Weight Force & Gravitational Acceleration

by Patrick Ford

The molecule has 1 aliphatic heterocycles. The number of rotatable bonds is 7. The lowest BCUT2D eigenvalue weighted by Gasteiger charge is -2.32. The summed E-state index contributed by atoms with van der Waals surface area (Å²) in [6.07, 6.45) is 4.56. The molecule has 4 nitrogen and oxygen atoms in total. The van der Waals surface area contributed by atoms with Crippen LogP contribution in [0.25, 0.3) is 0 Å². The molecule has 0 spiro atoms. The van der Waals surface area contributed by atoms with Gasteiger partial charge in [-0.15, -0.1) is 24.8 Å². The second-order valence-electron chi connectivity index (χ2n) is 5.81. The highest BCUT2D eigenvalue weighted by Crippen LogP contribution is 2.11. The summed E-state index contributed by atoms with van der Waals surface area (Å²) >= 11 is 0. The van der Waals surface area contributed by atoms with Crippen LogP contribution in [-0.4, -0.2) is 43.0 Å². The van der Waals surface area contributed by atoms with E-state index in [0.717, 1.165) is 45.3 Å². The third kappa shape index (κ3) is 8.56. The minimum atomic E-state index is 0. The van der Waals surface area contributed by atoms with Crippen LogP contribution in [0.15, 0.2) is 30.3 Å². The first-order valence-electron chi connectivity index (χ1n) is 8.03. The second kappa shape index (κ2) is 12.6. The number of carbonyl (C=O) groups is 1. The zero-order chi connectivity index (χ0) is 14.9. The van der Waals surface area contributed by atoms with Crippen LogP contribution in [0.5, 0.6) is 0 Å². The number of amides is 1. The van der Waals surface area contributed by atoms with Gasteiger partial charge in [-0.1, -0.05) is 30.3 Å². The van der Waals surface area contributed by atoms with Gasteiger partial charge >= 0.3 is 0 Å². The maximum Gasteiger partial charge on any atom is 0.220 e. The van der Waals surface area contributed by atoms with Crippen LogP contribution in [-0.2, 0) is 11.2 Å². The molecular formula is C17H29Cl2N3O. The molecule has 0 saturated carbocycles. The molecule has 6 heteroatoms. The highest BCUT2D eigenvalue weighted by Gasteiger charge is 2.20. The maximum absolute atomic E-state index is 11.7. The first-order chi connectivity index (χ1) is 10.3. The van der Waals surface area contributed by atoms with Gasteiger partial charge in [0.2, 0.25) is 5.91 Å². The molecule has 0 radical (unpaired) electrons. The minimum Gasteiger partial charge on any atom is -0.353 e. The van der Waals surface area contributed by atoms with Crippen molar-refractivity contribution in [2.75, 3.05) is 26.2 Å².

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Hey, guys. So up until now we've been dealing with forces that act only on the horizontal axis like this. We're gonna start to look at some forces now to act on the vertical axis. And one of the main ones you're going to use in almost all of your problems is the gravitational or the weight force. So we'll be talking about this weight force and gravitational acceleration in this video. Let's check it out. So, guys, the main idea here is that all objects that are near the earth are affected by a phenomenon called gravity and gravity is going to produce a force. And one of the things that we've seen this chapter is that if you have forces that act on objects and there's no other forces, the next going to produce an acceleration because of F equals M A. If you have a net force, then there's gonna be some acceleration. So these these three related ideas here gravity the force due to gravity and the acceleration due to gravity. Let's talk about them in more detail. So, guys, whenever your textbooks measure this effect or phenomenon called gravity, really, all that all that is is It's a conceptual phenomenon that tells us that objects that have mass, for instance, like this asteroid and our earth over here are going to attract each other. So these two objects, because they have mass, they are going to attract each other like this. So how do they actually attract each other? Well, they do it by producing forces. So this force that is due to gravity basically what happens is you have this earth that is pulling on this asteroid, and I'm just gonna look at the asteroid for a second. There is a force due to gravity. So we actually have a name for that. It's called the Weight Force or the Gravitational Force. So really, this arrow is actually a vector. We're gonna call this W. But the other symbol that you might see for it is also equal to F. G. So you might also see f g. The equation is very straightforward. The weight force is just equal to little mg mass times, gravity, mass times, gravitational acceleration. This little G here and what you need to know about this weight forces that the units, just like all other forces, are in Newtons and what's special about this force is that it's always going to point towards the earth's center. So in this case, the asteroid, the weight forces going to point towards Earth Center like this now almost always in your problems, that's going to be pointing down towards the ground unless you explicitly told that the ground is somewhere else. All right, so now this force here is going to produce an acceleration. It's going to cause this asteroid to fall towards the earth. How do we actually calculate that acceleration? We can just use F equals Emma. So if this weight force here this F g, which is equal to MG here is the only force that's acting on this object, then we can use F equals to figure out this acceleration. The only force that's acting on this thing is little mg, and this is going to be equal to little m A. So what happens is our EMS are going to cancel, and your acceleration is just going to be little G. So this acceleration here, that's due to gravity, which has a name. It's also called The gravitational acceleration is really just a which is just the little G that we've been using for a bunch of chapters so far, all the way back to our motion chapters. We know that this little G near the Earth has a value. It's 9.8 near the Earth, and its units are not Newton's. Its units are going to be meters per second squared. Now when you need to know about this acceleration here. So we know that this object is going to accelerate down like this is that this acceleration is not constant. This acceleration does vary by location. For example, we know that the gravitational acceleration on the earth is that 9.8 that we've been using for some time now. But if you were to go to the moon or Jupiter or somewhere else, that gravitational acceleration is gonna have a different value on the moon. That's equal to 1.62. You might have seen those videos of astronauts who are bouncing around on the surface of the moon, and that's because the gravitational acceleration is weaker there so they can jump higher. They can balance all that kind of stuff. All right. So, again, just to recap the effect of gravity produces a force and that force always gonna point where the Earth Center that forces the weight force and it's given in terms of Newton's and that force, if it's the only force that's acting on an object, produces an acceleration called the gravitational acceleration. That's our little G, and that is equal to 9.8 m per second squared. That's the units. All right, so let's move on now. One thing you need to know about this weight force is that that term weight is actually used incorrectly in everyday language. What do I mean by that? Let's check out this example. Is this that you step on a bathroom scale and it measures your weight to be kg? So what is your real weight on the Earth's surface? Well, the reason that weight is in quotation marks like this is because the weight force is not supposed to be given in units of kilograms. Remember your weight force, just like all other forces has to be given in Newton's. So really, what's going on here, guys, is that scales don't measure weight. Instead, what scales measure as they measure your quantity of mass so mass, which is given in terms of kilograms is really just the quantity of matter. It's the amount of matter that makes up you or another an object or something like that, and this mass is not going to change at different locations. So, for instance, if you a 70 if you have 70 kg of mass on the earth's surface, if you go to the moon or Jupiter, it's still gonna be 70 kg, because the quantity of matter, the amount of stuff that makes up you hasn't changed. Wait, on the other hand, we know is given in terms of Newton's, and that's a force that's due to gravity. And unlike the mass, your force is going to change. This force does change depending on different locations. We can actually just see that by the equation, w equals mg. So just as the gravitational acceleration little G varies by location, then so does your weight force, because that's part of that equation. So your MG service or your weight force, just like little G will change based on different locations. So what's your real weight on the earth's surface? Well, if your mass is equal to 70 kg, then we can just use 70 kg times 9.8 and you're gonna get 686 Newtons. So that's your real weight on the Earth's surface. 70 kg is just your mass. Let's check out this next example here. If an object has 10 kg on the Earth, what's its mass on the moon? So basically what they're saying here is if M Earth is equal to 10, then what is M moon? Well, remember, guys that your mass, which is the quantity of matter, does not change debate based on your location. So if you have 10 kg on the moon, if that's your mass and that means that this object is going to be 10 kg. Sorry. If you're 10 kg on the earth's surface, then that means on the moon. It's also going to be 10 kg. So what's its weight on the earth? Well, how do we get Wait, We just use the equation. W equals mg. So if 10 kg, then that means the weight on the earth is going to be 10 times little G Earth, which is 9.8. So this is just gonna be 98. And that's Newton's So if the same object 10 kg will be put on the moon, its weight on the moon would be the 10 kg times the gravitational acceleration of the moon, which is 1.62. And so therefore be 16.2 Newtons. So your weight would be less, but your mass would be the same. That's it for this one. Guys, let me know if you have any questions.